281072 Responsive Gel-Gel Transitions in Artificially Engineered Protein Hydrogels

Monday, October 29, 2012: 1:00 PM
Allegheny I (Westin )
Bradley D. Olsen, Department of Chemical Engineering, Massachusetts Institute of Technology, Cambridge, MA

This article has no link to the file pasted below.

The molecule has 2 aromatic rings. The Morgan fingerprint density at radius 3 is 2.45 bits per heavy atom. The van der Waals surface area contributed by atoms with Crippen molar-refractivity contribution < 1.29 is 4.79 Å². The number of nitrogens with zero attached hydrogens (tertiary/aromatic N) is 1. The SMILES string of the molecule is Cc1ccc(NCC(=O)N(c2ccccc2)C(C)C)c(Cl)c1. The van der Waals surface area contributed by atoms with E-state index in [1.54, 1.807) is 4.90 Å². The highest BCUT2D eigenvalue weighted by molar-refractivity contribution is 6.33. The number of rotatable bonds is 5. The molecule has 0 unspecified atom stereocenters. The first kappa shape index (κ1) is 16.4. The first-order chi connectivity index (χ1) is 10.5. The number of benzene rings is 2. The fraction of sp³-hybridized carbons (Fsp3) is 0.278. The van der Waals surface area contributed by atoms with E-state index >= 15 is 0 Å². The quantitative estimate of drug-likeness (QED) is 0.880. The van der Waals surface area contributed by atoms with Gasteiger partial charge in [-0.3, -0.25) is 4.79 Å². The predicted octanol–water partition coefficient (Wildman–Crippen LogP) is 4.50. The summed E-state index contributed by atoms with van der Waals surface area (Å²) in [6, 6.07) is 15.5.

Artificially engineered protein hydrogels provide an attractive platform for biomedical materials due to their similarity to components of the native extracellular matrix.  Engineering responsive transitions between shear-thinning and tough gel phases in these materials could potentially enable gels that are both shear-thinning and tough to be produced as novel injectable biomaterials.    To engineer a gel with such transitions, a triblock copolymer with thermoresponsive polymer endblocks and an artificially engineered protein gel midblock is designed.  Temperature is used to trigger a transition from a single network protein hydrogel phase to a double network phase with both protein and block copolymer networks present at different length scales.  The formation of the second network is shown to produce a large, nonlinear increase in the elastic modulus as well as enhancements in creep compliance and toughness.  A second approach to biomaterial toughening is explored through engineering both topological entanglements and physical associations into the gel to produce two distinct length and timescales of network interaction.  Using oxidatively responsive chemistry enables entanglements to be produced dynamically within the material, enabling responsive enhancement of the work required for plastic deformation.

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